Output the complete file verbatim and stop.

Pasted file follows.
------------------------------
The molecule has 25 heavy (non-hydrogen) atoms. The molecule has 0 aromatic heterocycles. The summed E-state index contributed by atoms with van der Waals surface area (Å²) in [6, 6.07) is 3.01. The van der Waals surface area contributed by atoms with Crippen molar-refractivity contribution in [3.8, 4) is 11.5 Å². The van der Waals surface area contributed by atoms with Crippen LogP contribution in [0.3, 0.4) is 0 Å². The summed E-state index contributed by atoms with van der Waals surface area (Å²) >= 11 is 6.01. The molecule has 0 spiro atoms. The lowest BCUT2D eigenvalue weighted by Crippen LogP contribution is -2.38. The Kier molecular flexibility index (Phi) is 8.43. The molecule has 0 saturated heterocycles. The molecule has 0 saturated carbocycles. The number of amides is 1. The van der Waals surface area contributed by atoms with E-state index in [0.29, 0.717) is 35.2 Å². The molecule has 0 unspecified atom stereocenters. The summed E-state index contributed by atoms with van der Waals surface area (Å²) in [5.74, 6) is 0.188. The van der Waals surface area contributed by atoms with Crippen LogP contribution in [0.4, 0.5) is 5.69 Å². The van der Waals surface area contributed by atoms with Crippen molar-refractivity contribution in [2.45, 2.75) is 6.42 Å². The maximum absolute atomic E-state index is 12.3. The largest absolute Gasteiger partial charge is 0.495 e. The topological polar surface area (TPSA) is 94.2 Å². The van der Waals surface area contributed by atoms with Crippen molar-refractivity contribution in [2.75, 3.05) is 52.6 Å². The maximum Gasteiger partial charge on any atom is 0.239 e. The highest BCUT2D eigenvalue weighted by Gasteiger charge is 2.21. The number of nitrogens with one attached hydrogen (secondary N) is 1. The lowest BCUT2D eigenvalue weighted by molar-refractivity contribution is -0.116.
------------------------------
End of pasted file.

The molecule has 25 heavy (non-hydrogen) atoms. The molecule has 0 aromatic heterocycles. The summed E-state index contributed by atoms with van der Waals surface area (Å²) in [6, 6.07) is 3.01. The van der Waals surface area contributed by atoms with Crippen molar-refractivity contribution in [3.8, 4) is 11.5 Å². The van der Waals surface area contributed by atoms with Crippen LogP contribution in [0.3, 0.4) is 0 Å². The summed E-state index contributed by atoms with van der Waals surface area (Å²) >= 11 is 6.01. The molecule has 0 spiro atoms. The lowest BCUT2D eigenvalue weighted by Crippen LogP contribution is -2.38. The Kier molecular flexibility index (Phi) is 8.43. The molecule has 0 saturated heterocycles. The molecule has 0 saturated carbocycles. The number of amides is 1. The van der Waals surface area contributed by atoms with E-state index in [0.29, 0.717) is 35.2 Å². The molecule has 0 unspecified atom stereocenters. The summed E-state index contributed by atoms with van der Waals surface area (Å²) in [5.74, 6) is 0.188. The van der Waals surface area contributed by atoms with Crippen LogP contribution in [0.4, 0.5) is 5.69 Å². The van der Waals surface area contributed by atoms with Crippen molar-refractivity contribution in [2.45, 2.75) is 6.42 Å². The maximum absolute atomic E-state index is 12.3. The largest absolute Gasteiger partial charge is 0.495 e. The topological polar surface area (TPSA) is 94.2 Å². The van der Waals surface area contributed by atoms with Crippen molar-refractivity contribution in [2.75, 3.05) is 52.6 Å². The maximum Gasteiger partial charge on any atom is 0.239 e. The highest BCUT2D eigenvalue weighted by Gasteiger charge is 2.21. The number of nitrogens with one attached hydrogen (secondary N) is 1. The lowest BCUT2D eigenvalue weighted by molar-refractivity contribution is -0.116.